Alison Rose: How the first woman to lead a major British bank ran Natwest

Alison Rose has admitted to being responsible for the Nigel Farage 'debanking' Coutts story but will remain Natwest chief executive

Dame Alison – or just Ms Rose as she was at the time – made history in 2019 when she became the first woman to take the top job at one of the UK’s big four banks.

She took over a bank from New Zealander Ross McEwan, which had stabilised after the financial crisis nearly killed it.

But there were still major challenges for the then 49-year old as she took the reins of the Royal Bank of Scotland (RBS) Group.

Seen as a details-oriented chief executive, in private her employees would say that her grasp of what was going on at the bank could leave them scrambling in response to her questions.

After the massive change under Mr McEwan, Dame Alison was seen as a continuity candidate whose consistency and reputation as a reliable banker would help steer the bank through a less turbulent time.

In the six years preceding her appointment, the group had seen its headcount reduce from 109,000 to 66,600 and it had withdrawn from 26 of 28 countries.

But as she took charge for the first time, it was clear Dame Alison wanted to make an impression, complaining that the bank was still “far too complex” and that it was “difficult to get things done”.

However, one of her first big marks on the bank was, fairly cosmetically, to change its name from the scandal-ridden RBS brand to NatWest.

RBS Group had briefly become the world’s biggest bank prior to the 2008 financial crisis thanks to a spending spree which included buying NatWest in 2000 and Dutch bank ABN Amro in 2007.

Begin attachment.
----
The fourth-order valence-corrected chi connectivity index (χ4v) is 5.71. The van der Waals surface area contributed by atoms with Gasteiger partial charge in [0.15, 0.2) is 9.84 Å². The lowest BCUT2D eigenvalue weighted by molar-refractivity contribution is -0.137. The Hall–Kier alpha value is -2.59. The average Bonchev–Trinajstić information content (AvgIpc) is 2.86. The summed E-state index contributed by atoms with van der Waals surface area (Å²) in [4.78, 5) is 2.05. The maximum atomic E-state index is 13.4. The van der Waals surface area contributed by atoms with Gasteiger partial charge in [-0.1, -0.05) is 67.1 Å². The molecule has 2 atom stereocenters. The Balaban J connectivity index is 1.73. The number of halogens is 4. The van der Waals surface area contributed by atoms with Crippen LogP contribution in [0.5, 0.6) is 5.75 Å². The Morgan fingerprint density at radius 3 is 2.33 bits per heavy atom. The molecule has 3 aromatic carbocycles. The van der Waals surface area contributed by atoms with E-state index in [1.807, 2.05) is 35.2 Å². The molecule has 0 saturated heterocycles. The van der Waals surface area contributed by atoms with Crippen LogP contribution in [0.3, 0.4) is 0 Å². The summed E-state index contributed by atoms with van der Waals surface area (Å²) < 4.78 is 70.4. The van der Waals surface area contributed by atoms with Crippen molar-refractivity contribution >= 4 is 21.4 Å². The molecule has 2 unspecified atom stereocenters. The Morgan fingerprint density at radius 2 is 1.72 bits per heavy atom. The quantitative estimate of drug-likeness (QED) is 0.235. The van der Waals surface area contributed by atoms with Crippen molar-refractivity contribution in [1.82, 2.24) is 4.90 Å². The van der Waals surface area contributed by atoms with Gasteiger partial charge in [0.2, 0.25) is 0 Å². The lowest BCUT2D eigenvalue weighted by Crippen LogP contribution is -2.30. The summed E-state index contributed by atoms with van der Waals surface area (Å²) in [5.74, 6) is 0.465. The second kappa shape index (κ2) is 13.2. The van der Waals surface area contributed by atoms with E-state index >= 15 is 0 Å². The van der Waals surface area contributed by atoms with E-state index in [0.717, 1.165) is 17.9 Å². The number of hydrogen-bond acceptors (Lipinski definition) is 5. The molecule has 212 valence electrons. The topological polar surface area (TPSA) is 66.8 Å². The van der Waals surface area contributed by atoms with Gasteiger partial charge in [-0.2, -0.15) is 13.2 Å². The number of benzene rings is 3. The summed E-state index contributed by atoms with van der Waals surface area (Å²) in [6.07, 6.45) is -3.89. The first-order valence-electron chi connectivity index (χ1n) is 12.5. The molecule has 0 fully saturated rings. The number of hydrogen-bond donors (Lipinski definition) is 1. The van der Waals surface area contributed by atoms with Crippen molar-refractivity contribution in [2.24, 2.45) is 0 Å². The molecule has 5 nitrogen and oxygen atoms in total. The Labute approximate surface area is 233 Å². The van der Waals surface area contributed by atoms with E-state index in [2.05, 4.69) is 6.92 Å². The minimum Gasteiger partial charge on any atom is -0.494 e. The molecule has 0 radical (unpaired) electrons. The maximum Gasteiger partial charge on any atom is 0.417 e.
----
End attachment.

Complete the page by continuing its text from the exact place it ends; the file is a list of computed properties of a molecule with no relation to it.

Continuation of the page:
But by 2020 the eponymous bank had been outshone by NatWest within the group.

By then 80% of RBS Group’s customers banked with NatWest, not at RBS branches. It did not escape eagle eyes that Dame Alison had also risen up in a 27-year career at NatWest before being appointed chief executive.

One of the other key tasks for the chief executive was to oversee a slow transition back to private ownership.

When her appointment was announced, the Government still owned 62% of RBS Group, a legacy of the company’s financial crisis bailout.

It was a steady process and by March last year the Treasury finally reduced its stake in NatWest Group to less than half.

Perhaps two outside issues came to dominate much of Dame Alison’s time as NatWest Group boss.

The first was a gradual switch away from the bank’s more carbon-intensive business.

Just three months into her tenure the group said it would no longer provide funding to oil majors unless they had a “credible plan” to ensure their businesses were in line with the Paris climate agreement.

It followed just days after BP announced a plan to move to net zero, and pre-dated Shell’s own similar promise.

Since then NatWest has announced a series of further ultimatums to its business customers to set in place decarbonisation plans or find another lender. It has also promised billions of pounds in green funding.

Dame Alison probably expected to deal with climate issues when she took the top job, but her big unforeseen challenge was the Covid-19 pandemic.

Alongside other lenders, NatWest was at the forefront of the Government’s plan to prop up the economy during lockdowns.

By July 2020, NatWest had already lent £5.8 billion to smaller businesses through the bounce back loan scheme, and a further £2.3 billion in coronavirus business interruption scheme loans.

That month NatWest posted a £770 million loss for the first six months of the year, after it set aside a mammoth £2.1 billion to cover loans it thought might go bad largely as a result of the economic shocks of the pandemic.

In 2021 NatWest announced it would exit Ireland, eventually deciding to sell Ulster Bank to PTSB.

Later in the year it was hit with a £264 million fine in the first-ever criminal prosecution of a bank under UK anti-money laundering laws.

In the 2022 New Year Honours list, Dame Alison was recognised for services to financial services.

Press Association


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